Podcast episodes Poverty Unpacked chats

Episode #37: Poverty Unpacked – October chat

October is here! Welcome to another version of our bi-monthly catch up with poverty-related news and resources.

First off, a shout out to ATD Fourth World, a fantastic organisation working with and for people in poverty. If you haven’t heard of them already, check out their global page. There’s country-based members too, so head over the their websites for more localised initiatives.

Next, reflections from the recent conference ‘Reimagining Social Protection‘ at the Institute of Development Studies in Brighton, and especially its panel on lived experiences. Four panellists shared very thought-provoking insights into the realities of applying for and receiving welfare through Universal Credit in the UK and the social grants system in South Africa.

More conferencing happened a few weeks later at the Centre for the Study of Global Development, this time under the heading ‘Poverty Reduction: Rethinking Policy and Practice‘. We heard about the sobering prospect that Sustainable Development Goal #1 on eradicating extreme poverty won’t be met and discussed the need to link poverty reduction programming with climate change agendas, to build resilience, to take into consideration structural factors, and to pay greater attention to frontline workers.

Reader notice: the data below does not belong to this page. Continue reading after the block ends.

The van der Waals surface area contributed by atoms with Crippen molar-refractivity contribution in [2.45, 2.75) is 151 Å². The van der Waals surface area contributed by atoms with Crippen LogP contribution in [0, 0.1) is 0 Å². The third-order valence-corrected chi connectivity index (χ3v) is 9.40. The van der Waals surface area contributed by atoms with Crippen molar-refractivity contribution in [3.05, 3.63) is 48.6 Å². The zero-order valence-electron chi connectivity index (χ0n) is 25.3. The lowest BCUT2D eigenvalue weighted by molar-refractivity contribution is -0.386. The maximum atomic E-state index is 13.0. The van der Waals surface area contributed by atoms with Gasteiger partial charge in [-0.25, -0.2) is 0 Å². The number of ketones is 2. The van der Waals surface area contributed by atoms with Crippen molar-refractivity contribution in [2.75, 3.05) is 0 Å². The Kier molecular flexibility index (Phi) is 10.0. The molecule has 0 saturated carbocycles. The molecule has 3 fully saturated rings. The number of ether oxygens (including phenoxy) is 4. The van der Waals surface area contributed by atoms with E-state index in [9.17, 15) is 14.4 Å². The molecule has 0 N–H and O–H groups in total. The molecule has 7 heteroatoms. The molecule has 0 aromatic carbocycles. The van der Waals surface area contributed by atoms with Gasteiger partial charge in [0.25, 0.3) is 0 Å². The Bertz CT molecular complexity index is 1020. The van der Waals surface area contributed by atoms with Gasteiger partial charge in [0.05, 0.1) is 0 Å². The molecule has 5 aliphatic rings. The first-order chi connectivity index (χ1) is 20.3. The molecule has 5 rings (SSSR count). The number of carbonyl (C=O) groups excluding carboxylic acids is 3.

Then there were books!

First, ‘Shame: The Politics and Power of an Emotion‘ by David Keen. A thorough interrogation of the concept and use of shame in today’s political world, and how this goes hand-in-hand with increased ‘shamelessness’. It’s the joint exploration of these two sides of the coin – also in relation to poverty – that this book is on my reading list. It made me think of another book on this topic called ‘Is Shame Necessary‘ by Jennifer Jacquet, and of ‘So you’ve been publicly shamed‘ by Jon Ronson.

Second, ‘The Escape From Poverty‘ by UN Special Rapporteur on Extreme Poverty and Human Right Olivier de Schutter, Hugh Frazer, Anne-Catherine Guio and Eric Marlier. The book does what it says on the tin: it discusses what’s needed to break the poverty cycle, especially zooming in on investments in childhood. Also on my reading list, not least because I have a sense that many of the points made in this book will resonate with the conversation we had with Olivier de Schutter in Episode #21. The post ‘What we say matters’ on talking about intergenerational persistence of poverty (rather than intergenerational transmission of poverty) can be found here.

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